It was in response to these personal attacks that Paul wrote 2 Corinthians, attempting to defend his apostolic status and, thereby, reclaim the allegiance of his Corinthian converts.
Attempting to Identify Paul's Opponents…
Who were these interlopers who caused Paul such grief? Were they the same troublemakers his Galatian communities had encountered?
Like the Galatian agitators, Paul's Corinthian opponents were outsiders. According to Paul, they came preaching "another Jesus" and a "different gospel" (2 Cor 11:4), which mirrors his opening lines in Galatians (1:6) where he accuses his rivals at Galatia of a similar charge.
Paul explicitly calls them "false apostles" who disguised themselves as "servants" of Christ (2 Cor 11:13, 23). This depiction reminds us of the "false brothers" at Jerusalem whom Paul describes in similar martial language as having "infiltrated our ranks to spy on the freedom we have in Christ Jesus and to make us slaves" (Gal 2:4).
In 2 Corinthians (11:20), Paul admonishes his audience for tolerating the false apostles who would "enslave" them. This statement echoes not only Galatians 2:4, but also Galatians 4:24-25 where Paul speaks of Jerusalem and its children as presently serving as a slave to the Mosaic covenant.
This remarkable coincidence in terminology presents prima facie evidence for viewing the invasion of the false apostles at Corinth as an extension of the Christian Jewish counter-mission that had previously been launched by James' people at Antioch and the troublemakers at Galatia.
An important component of the Corinthian opponents' attack on Paul and his competency concerned the letters of recommendation carried by these opponents (3:1-6). Michael Goulder (2001: 33-35) plausibly argues that these commendatory letters are better understood as "letters of authorisation", since the discussion of these documents occurs within the context of a discussion of Paul's and his opponents' authority and competence as ministers of Christ (2:16b-17; 3:4-4:18; 5:11-6:13).
It seems that Paul's opponents challenged Paul's apostolic competency on the basis of the fact that, unlike they, Paul could not present any proper documentation authorising his apostolic ministry amongst the Corinthians. Accordingly, they appear to have denigrated Paul, citing his lack of documentation as one more proof that he was a self-appointed apostle who engaged in self-commendation (3:1-6; 4:5; 5:12; 6:4).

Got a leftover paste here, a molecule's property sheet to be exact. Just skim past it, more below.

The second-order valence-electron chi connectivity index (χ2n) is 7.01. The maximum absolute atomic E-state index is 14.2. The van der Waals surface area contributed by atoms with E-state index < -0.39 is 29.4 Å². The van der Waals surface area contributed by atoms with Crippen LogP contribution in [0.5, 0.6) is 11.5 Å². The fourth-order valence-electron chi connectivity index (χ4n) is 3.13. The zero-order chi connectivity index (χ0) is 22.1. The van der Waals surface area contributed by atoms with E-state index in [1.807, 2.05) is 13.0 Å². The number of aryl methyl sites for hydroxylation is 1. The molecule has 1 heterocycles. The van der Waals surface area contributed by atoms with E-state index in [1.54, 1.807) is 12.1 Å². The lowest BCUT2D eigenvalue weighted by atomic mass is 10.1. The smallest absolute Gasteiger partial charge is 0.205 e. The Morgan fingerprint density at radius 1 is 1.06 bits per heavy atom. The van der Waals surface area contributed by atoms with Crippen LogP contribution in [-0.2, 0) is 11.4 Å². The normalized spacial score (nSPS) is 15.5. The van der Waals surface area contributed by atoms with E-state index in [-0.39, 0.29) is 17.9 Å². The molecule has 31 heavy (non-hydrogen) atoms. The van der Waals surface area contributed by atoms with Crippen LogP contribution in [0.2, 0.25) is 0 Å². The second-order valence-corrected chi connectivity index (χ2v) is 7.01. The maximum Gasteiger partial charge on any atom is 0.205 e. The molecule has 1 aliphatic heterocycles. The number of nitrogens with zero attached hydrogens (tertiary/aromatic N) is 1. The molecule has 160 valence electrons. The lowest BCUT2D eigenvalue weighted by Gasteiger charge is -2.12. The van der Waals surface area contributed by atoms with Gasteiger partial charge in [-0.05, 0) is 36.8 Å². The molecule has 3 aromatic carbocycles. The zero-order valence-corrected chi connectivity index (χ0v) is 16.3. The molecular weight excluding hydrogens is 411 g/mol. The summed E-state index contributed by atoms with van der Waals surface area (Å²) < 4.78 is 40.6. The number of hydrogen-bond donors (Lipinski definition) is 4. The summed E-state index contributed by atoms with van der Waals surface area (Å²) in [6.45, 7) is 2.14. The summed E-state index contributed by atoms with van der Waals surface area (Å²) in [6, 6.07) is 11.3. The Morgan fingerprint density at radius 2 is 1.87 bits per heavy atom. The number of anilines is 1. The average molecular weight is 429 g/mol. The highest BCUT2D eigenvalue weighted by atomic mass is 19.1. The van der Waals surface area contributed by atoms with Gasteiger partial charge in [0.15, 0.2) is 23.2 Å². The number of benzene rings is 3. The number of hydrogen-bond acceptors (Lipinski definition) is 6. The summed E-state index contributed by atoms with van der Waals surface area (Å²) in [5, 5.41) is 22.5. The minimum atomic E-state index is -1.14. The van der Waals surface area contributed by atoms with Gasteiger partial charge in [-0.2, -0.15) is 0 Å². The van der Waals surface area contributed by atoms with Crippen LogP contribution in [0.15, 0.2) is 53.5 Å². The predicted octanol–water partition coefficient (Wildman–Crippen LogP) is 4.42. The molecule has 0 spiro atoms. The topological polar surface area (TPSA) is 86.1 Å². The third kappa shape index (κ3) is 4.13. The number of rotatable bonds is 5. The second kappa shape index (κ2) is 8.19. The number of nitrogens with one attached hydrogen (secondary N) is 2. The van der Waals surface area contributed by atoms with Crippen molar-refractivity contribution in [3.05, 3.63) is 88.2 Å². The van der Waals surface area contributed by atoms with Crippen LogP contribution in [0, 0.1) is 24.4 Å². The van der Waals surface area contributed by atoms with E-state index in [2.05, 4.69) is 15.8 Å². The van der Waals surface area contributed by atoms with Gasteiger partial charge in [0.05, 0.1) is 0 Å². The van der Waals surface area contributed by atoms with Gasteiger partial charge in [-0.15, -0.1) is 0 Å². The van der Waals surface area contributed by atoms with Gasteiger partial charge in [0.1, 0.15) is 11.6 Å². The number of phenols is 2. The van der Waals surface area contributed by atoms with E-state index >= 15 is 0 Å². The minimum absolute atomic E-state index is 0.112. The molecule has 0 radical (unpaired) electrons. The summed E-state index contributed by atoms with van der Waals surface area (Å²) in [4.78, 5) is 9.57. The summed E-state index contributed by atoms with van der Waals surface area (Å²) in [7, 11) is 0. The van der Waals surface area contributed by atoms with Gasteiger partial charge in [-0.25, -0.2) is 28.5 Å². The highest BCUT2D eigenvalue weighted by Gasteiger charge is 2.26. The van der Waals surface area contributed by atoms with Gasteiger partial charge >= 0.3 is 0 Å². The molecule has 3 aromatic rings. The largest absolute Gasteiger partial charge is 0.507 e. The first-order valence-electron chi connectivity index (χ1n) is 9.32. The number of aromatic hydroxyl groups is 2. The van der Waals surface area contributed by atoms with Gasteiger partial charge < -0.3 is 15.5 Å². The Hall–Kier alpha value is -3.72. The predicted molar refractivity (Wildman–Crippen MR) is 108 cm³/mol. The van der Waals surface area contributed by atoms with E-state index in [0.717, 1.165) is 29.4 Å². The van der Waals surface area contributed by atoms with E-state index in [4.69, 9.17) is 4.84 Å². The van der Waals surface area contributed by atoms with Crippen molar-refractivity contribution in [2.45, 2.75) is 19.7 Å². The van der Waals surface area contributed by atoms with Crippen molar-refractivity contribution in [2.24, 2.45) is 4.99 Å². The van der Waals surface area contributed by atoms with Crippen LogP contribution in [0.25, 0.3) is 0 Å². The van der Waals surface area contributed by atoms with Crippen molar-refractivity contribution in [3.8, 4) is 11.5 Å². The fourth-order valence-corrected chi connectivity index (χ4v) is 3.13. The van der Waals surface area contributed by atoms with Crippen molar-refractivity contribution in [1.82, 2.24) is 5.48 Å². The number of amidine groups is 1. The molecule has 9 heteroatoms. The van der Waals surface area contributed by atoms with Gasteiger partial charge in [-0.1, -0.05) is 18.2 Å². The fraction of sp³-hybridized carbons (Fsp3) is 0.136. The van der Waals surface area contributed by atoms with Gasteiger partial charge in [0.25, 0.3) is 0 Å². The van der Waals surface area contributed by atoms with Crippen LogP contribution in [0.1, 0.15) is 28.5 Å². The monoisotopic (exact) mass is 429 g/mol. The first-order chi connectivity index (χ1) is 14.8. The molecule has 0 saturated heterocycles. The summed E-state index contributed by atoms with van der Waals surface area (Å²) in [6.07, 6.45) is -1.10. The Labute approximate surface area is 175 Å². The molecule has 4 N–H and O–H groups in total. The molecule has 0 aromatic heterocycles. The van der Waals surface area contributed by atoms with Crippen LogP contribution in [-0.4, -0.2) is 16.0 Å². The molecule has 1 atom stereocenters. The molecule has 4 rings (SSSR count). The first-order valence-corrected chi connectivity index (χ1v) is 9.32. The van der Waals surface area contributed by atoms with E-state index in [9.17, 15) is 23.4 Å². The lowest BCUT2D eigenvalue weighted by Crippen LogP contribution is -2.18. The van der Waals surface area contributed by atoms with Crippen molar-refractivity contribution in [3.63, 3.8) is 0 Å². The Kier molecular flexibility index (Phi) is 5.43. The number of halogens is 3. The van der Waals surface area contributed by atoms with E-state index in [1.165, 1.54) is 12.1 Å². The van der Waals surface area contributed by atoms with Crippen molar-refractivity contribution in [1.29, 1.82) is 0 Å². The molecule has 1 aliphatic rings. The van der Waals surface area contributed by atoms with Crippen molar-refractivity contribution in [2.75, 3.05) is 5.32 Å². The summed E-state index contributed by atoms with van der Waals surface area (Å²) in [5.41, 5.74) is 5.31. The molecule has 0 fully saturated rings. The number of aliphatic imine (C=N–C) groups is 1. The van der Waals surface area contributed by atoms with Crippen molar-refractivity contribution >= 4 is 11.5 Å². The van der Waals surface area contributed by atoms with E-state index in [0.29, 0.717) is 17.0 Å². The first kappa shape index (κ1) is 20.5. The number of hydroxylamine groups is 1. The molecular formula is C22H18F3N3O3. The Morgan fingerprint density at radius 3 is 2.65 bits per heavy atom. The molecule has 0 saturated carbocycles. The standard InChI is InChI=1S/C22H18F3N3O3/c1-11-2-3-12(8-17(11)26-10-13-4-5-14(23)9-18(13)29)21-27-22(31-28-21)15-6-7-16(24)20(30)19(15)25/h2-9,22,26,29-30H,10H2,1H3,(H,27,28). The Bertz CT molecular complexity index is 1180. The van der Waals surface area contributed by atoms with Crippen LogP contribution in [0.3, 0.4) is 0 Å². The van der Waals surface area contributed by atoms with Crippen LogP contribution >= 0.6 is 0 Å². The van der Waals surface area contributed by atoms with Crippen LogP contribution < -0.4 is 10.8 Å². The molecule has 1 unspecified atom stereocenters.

What was the source of these letters? Paul does not explicitly say. But we do know that Peter, James and the other Apostles figured prominently in the attacks made on Paul by his opponents referred to in 1 Corinthians 9 and 15. Thus, it is likely that any letters of authorisation carried by these opponents must have come from Jerusalem and/or congregations, such as Antioch, that were in communion with the Jerusalem Apostles. Once again, we are dealing with agents and spies who are operating with the tacit, even official, approval of the Jerusalem authorities.
If this theory should prove correct, then this series of conflicts at Jerusalem, Antioch, Galatia and Corinth are reminiscent of the present situation in the Australian Church where those Bishop Bill Morris has called "temple police" travel from community to community seeking to disturb and disrupt local communities who do not conform to their narrow understanding of Catholicism.
Certainly, the language Paul employs to denounce his antagonists would equally apply to the latter-day travelling spies — "false apostles", "deceitful workers", who disguise themselves as "apostles of Christ" (2 Cor 11:13).
And the moral of this story is...
Paul never names his Corinthian opponents and, as with the Galatian crisis, we have no extant correspondence from them. Like all "deceitful workers", they shunned direct confrontation. Preferring to operate in the shadows and undermine the good work of others, while doing little in the way of community building themselves.
This brings me back to a comment I have made on numerous occasions — but which bears repeating over and over.
The lesson to be learned from these first-century conflicts is that "false brothers", "spies" and tattletales such as Paul confronted (and many present-day, progressive Catholic communities must confront) can only function with the (tacit or overt) sanction of some authorities.
At Corinth they actually bore "letters of recommendation". The present-day "temple police" have none, and have even been known to turn their attentions upon bishops (with the tacit approval of Rome?).
If we truly want a united Church such subversion and espionage must be roundly and unequivocally condemned by the authorities. Moreover, the use of spies only undermines the authority of those who sanction their activities. Just as Paul seems to have reconsidered his appreciation of the apostles after their alliance with the false brothers, so too many in the Church today may reassess their allegiance to Rome (or Brisbane) if such nonsense is allowed to continue. The ramifications here are far wider than they at first appear. We have yet to learn the lessons of our own history!
Bibliography and Further Reading:
What are your thoughts on this commentary?
©2009 Ian Elmer